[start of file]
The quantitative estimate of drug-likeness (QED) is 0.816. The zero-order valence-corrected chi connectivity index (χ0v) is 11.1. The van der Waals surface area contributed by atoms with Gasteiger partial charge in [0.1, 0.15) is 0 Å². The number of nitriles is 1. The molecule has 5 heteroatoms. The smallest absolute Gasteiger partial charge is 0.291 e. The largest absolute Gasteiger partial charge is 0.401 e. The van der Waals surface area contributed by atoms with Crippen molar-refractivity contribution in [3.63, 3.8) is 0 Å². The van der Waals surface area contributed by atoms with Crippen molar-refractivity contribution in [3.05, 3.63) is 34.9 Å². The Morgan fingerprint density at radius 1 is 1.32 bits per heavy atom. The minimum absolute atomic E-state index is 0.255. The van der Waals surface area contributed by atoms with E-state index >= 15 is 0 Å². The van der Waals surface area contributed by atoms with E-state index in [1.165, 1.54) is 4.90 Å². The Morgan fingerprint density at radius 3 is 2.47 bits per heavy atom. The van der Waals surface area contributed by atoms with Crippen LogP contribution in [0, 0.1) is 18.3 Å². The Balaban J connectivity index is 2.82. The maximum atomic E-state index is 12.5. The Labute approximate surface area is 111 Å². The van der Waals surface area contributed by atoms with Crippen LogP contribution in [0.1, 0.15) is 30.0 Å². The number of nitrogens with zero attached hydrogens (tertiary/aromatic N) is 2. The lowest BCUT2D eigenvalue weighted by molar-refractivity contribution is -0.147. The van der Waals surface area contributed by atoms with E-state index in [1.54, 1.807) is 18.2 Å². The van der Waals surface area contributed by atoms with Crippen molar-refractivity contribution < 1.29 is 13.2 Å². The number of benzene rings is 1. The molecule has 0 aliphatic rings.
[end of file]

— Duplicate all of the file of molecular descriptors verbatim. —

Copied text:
The quantitative estimate of drug-likeness (QED) is 0.816. The zero-order valence-corrected chi connectivity index (χ0v) is 11.1. The van der Waals surface area contributed by atoms with Gasteiger partial charge in [0.1, 0.15) is 0 Å². The number of nitriles is 1. The molecule has 5 heteroatoms. The smallest absolute Gasteiger partial charge is 0.291 e. The largest absolute Gasteiger partial charge is 0.401 e. The van der Waals surface area contributed by atoms with Crippen molar-refractivity contribution in [3.63, 3.8) is 0 Å². The van der Waals surface area contributed by atoms with Crippen molar-refractivity contribution in [3.05, 3.63) is 34.9 Å². The Morgan fingerprint density at radius 1 is 1.32 bits per heavy atom. The minimum absolute atomic E-state index is 0.255. The van der Waals surface area contributed by atoms with E-state index >= 15 is 0 Å². The van der Waals surface area contributed by atoms with E-state index in [1.165, 1.54) is 4.90 Å². The Morgan fingerprint density at radius 3 is 2.47 bits per heavy atom. The van der Waals surface area contributed by atoms with Crippen LogP contribution in [0, 0.1) is 18.3 Å². The Balaban J connectivity index is 2.82. The maximum atomic E-state index is 12.5. The Labute approximate surface area is 111 Å². The van der Waals surface area contributed by atoms with Crippen LogP contribution in [0.1, 0.15) is 30.0 Å². The number of nitrogens with zero attached hydrogens (tertiary/aromatic N) is 2. The lowest BCUT2D eigenvalue weighted by molar-refractivity contribution is -0.147. The van der Waals surface area contributed by atoms with E-state index in [1.54, 1.807) is 18.2 Å². The van der Waals surface area contributed by atoms with Crippen molar-refractivity contribution < 1.29 is 13.2 Å². The number of benzene rings is 1. The molecule has 0 aliphatic rings.